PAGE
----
Elon Musk says Twitter Blue will cost $8, and include blue tick verification

Elon Musk's Twitter account on a smartphone, held in front of the Twitter logo.

Twitter’s new CEO Elon Musk has tweeted that Twitter Blue’s monthly subscription fee will increase to $8, and include a blue checkmark verification badge as one of its perks. Soon we may be able to see who is terminally online and gullible enough to pay Twitter for the illusion of status.

“Twitter’s current lords & peasants system for who has or doesn’t have a blue checkmark is bullshit,” wrote Musk, demonstrating a fundamental misunderstanding of both Twitter verification and the feudal system. “Power to the people! Blue for $8/month.”

This is an increase from Twitter Blue’s current price of $4.99 per month, which itself was increased from its former monthly fee of $2.99 earlier this year. Though $8 is much less than the previously reported $20 per month that Twitter had been discussing, this still works out to be a price rise of 167 percent within a single year. Musk first floated the idea of an $8 monthly fee in an earlier tweet to Stephen King, the author being among the countless users who scorned Twitter’s proposed $20 figure.

Musk also stated that verified status isn’t the only perk that will soon be available with a Twitter Blue subscription. Accounts that sign up for Twitter Blue will also be shown half as many ads; be able to post longer video and audio; and their tweets will be prioritised in replies, mentions, and searches.

According to Musk, giving Twitter Blue users priority is somehow “essential to defeat spam/scam.” In reality, he’s installing a class system in which the voices of those who pay are amplified over those who don’t. Musk is also assuming that companies aren’t the most likely to pay for Twitter Blue, and won’t simply monopolise replies until the whole platform is basically a microblogged billboard.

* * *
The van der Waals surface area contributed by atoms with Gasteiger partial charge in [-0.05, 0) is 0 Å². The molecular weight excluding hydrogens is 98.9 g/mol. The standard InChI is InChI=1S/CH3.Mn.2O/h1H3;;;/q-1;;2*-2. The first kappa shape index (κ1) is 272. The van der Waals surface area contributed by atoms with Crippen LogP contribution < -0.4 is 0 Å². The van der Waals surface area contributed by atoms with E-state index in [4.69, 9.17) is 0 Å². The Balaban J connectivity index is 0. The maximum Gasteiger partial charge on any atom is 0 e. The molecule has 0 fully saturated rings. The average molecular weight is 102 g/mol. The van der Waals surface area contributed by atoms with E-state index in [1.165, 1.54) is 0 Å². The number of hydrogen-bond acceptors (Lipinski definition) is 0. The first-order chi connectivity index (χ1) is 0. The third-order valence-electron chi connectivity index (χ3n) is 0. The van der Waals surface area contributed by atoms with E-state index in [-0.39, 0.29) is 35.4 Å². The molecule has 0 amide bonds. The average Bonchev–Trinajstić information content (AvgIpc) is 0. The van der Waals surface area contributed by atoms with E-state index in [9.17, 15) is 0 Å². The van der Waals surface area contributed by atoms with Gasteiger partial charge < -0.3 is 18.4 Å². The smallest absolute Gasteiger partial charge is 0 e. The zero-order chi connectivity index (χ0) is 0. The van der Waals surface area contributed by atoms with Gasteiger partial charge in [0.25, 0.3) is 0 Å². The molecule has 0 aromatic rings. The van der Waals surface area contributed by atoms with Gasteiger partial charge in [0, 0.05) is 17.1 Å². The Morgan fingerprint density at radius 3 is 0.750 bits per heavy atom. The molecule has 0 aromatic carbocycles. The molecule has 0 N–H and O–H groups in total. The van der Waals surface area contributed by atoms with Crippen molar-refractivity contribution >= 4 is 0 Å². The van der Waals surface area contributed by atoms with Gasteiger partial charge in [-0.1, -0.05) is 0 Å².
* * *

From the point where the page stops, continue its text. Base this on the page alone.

Previously Twitter verification was free, and only granted to “notable” accounts that are of public interest such as those belonging to “prominently recognized individual[s] or brands.” In this way it helped combat disinformation by confirming that yes, that really was Donald Trump tweeting “covfefe,” and no, @RealTaylorSwift isn’t actually the real Taylor Swift.

The ability to purchase verified status would essentially render this tool useless, allowing any user to impersonate absolutely anybody with Twitter’s stamp of approval. Musk is aware of this problem but apparently unconcerned, believing that such impersonation already occurs “very frequently.”

Verified accounts impersonating others has been known to happen. In 2020, Australian satirical website The Chaser had its blue tick revoked after it changed the name and profile picture on its verified Twitter account to impersonate Donald Trump. The Chaser later got its tick back, before subsequently repeating the gag with other prominent figures in 2021.

However, such incidents appear relatively uncommon, possibly due in part to the fact that the difficulty in getting verified means few are willing to risk losing their badge. Making Twitter’s blue tick an easily purchasable commodity is not unlikely to prompt an increase in disinformation.

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